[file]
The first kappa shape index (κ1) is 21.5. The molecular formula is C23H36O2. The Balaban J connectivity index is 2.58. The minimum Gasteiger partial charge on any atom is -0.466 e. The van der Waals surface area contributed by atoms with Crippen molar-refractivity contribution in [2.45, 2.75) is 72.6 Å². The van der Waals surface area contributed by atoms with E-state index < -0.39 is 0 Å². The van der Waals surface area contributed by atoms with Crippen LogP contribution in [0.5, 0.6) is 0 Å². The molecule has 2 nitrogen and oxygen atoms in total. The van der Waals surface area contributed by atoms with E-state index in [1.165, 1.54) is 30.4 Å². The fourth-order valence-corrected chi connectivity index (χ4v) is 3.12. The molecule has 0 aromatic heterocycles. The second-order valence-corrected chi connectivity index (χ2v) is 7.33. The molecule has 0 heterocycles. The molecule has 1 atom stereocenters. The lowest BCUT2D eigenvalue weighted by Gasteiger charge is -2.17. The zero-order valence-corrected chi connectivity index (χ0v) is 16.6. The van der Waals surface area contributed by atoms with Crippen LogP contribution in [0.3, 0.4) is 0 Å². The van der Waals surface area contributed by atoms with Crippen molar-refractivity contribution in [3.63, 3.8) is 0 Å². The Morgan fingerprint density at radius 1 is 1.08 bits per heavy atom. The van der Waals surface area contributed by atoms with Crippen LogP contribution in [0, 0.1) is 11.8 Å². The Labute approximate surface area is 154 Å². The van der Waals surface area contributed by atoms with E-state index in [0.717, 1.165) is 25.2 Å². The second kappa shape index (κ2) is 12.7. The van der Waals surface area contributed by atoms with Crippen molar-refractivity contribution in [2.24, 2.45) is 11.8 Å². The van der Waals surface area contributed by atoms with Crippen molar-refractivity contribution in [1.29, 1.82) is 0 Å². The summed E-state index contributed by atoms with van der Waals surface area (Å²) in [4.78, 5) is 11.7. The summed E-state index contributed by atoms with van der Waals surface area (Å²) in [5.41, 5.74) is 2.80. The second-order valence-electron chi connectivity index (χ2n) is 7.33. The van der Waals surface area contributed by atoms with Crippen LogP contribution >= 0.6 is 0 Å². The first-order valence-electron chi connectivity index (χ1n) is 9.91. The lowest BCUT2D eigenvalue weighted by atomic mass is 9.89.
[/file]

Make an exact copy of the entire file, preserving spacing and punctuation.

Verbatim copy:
The first kappa shape index (κ1) is 21.5. The molecular formula is C23H36O2. The Balaban J connectivity index is 2.58. The minimum Gasteiger partial charge on any atom is -0.466 e. The van der Waals surface area contributed by atoms with Crippen molar-refractivity contribution in [2.45, 2.75) is 72.6 Å². The van der Waals surface area contributed by atoms with E-state index < -0.39 is 0 Å². The van der Waals surface area contributed by atoms with Crippen LogP contribution in [0.5, 0.6) is 0 Å². The molecule has 2 nitrogen and oxygen atoms in total. The van der Waals surface area contributed by atoms with E-state index in [1.165, 1.54) is 30.4 Å². The fourth-order valence-corrected chi connectivity index (χ4v) is 3.12. The molecule has 0 aromatic heterocycles. The second-order valence-corrected chi connectivity index (χ2v) is 7.33. The molecule has 0 heterocycles. The molecule has 1 atom stereocenters. The lowest BCUT2D eigenvalue weighted by Gasteiger charge is -2.17. The zero-order valence-corrected chi connectivity index (χ0v) is 16.6. The van der Waals surface area contributed by atoms with Crippen LogP contribution in [0.3, 0.4) is 0 Å². The van der Waals surface area contributed by atoms with Crippen molar-refractivity contribution in [3.63, 3.8) is 0 Å². The Morgan fingerprint density at radius 1 is 1.08 bits per heavy atom. The van der Waals surface area contributed by atoms with Crippen LogP contribution in [0, 0.1) is 11.8 Å². The Labute approximate surface area is 154 Å². The van der Waals surface area contributed by atoms with E-state index in [0.717, 1.165) is 25.2 Å². The second kappa shape index (κ2) is 12.7. The van der Waals surface area contributed by atoms with Crippen molar-refractivity contribution in [2.24, 2.45) is 11.8 Å². The van der Waals surface area contributed by atoms with Crippen molar-refractivity contribution in [1.29, 1.82) is 0 Å². The summed E-state index contributed by atoms with van der Waals surface area (Å²) in [4.78, 5) is 11.7. The summed E-state index contributed by atoms with van der Waals surface area (Å²) in [5.41, 5.74) is 2.80. The second-order valence-electron chi connectivity index (χ2n) is 7.33. The van der Waals surface area contributed by atoms with Crippen LogP contribution >= 0.6 is 0 Å². The first-order valence-electron chi connectivity index (χ1n) is 9.91. The lowest BCUT2D eigenvalue weighted by atomic mass is 9.89.